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Gucci, Prada, and Pucci on Fifth Avenue: Thoughts Outside the Box

Believe it or not, but I can walk into any Fifth Avenue store and not immediately think about the financial markets, class warfare, the history of New York culture, or whatever connection the store may have to literary history. I can walk into Gucci's handsome newly-designed store, like I did this afternoon, hold a $335 wallet in my hand and think good thoughts about craftsmanship.

When I'm in the right mood, shopping becomes a process of critical thinking, an exercise in description, analysis, judgment, and interpretation. I can hold a Gucci wallet in my hand and examine the repeated logos, contemplate its grays, greens, and reds, compare it to others like it, and appreciate the craftsmanship. The wallet I picked up today, one of many nicely showcased as singular objects of desire, felt good. It had heft. The fasteners were heavy and hard, as if the wallet would not relinquish its contents without deliberation and thought. I contrasted the wallet with the ancient alligator Anne Klein in my purse, so worn that the change compartment is prone to spewing its contents all over the floor at the supermarket check-out line.

As discussed in the previous post, I came to Fifth Avenue this afternoon not for a Gucci wallet but for a jacket. I brought with me a vague idealization of what it should look like so that I would be open to variations on the theme. I also discussed in the post that the original fantasy stems from an experience I had in northern Italy, so it made sense to roam these blocks of pricey retail as they serve as home to stores bearing the names of Gucci, Prada, Bottega Veneta, Pucci, Salvatore Ferragamo, and coming in Spring 2009, Armani.

Other stores along the stretch of 5thAv between 59th St and 52nd St. include Bergdorf-Goodman, Fendi, Van Clef and Arpels, Henri Bendel, Harry Winston, Tiffany and Co., Abercrombie & Fitch, and also Gap, Brooks Brothers, a Disney store, a Lindt chocolate shop and an NBA store. I'm forgetting others, but I made my way into several of these places looking for my jacket. As I also discussed, I like to wear $44 jeans but I'm partial to the $444 jacket. I eventually found the very one I wanted. I walked into Brooks Brothers and asked an associate to show me what she had in the way of jackets in the "Brooks Sisters" section, as I called it, and there it was, a soft fitted light brown wool jacket with pleasing pockets and detail. All mine for $446. I didn't buy it, but I did appreciate it, just like I can walk into an art gallery and admire a painting without having to sit down and write a check.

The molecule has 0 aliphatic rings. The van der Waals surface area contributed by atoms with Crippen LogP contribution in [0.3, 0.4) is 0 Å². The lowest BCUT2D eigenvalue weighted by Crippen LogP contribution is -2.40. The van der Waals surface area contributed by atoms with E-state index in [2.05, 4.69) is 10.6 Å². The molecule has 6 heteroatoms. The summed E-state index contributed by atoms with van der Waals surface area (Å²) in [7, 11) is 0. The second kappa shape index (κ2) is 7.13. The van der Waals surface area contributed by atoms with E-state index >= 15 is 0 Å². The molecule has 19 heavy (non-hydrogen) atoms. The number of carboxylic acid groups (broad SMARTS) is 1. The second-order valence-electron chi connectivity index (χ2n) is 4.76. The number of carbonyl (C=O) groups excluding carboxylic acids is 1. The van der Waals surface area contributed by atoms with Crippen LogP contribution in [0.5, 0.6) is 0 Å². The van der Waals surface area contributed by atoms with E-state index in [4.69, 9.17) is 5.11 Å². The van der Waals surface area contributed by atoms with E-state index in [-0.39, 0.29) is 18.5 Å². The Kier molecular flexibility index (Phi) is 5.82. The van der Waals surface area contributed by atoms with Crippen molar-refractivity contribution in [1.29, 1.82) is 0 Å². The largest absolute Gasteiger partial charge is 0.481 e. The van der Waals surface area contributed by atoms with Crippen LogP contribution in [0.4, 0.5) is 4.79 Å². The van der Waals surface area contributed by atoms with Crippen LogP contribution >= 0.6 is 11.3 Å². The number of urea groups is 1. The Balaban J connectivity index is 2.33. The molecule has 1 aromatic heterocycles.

I bought one thing on my excursion uptown this afternoon - a $24.95 leather case for my spouse's iPhone at the crowded Apple Store on 59th and Fifth. While checking out, I learned that about ninety percent of the customers at this particular Apple location are tourists, and they line up in long lines because they're paying in cash. (God bless 'em. Welcome to New York.)

After my trip to Fifth Avenue, I walked to the subway stop and got on the downtown E train for the ride home. After taking my seat and mindlessly reading the subway ads along the walls, my eyes came to rest on a well-dressed man seated further down the car on the opposite side. I was completely startled. I recognized the man as my spouse. After sharing our delight in this unusual happenstance, I had the joy of surprising him further by handing over the only item I bought this afternoon on Fifth Avenue, the phone case, a gift for him.

Images: above, Salvatore Ferragamo store, and below, Pucci and Bottega Veneta stores, Fifth Avenue, New York, New York.

Find out where I finally bought a jacket.





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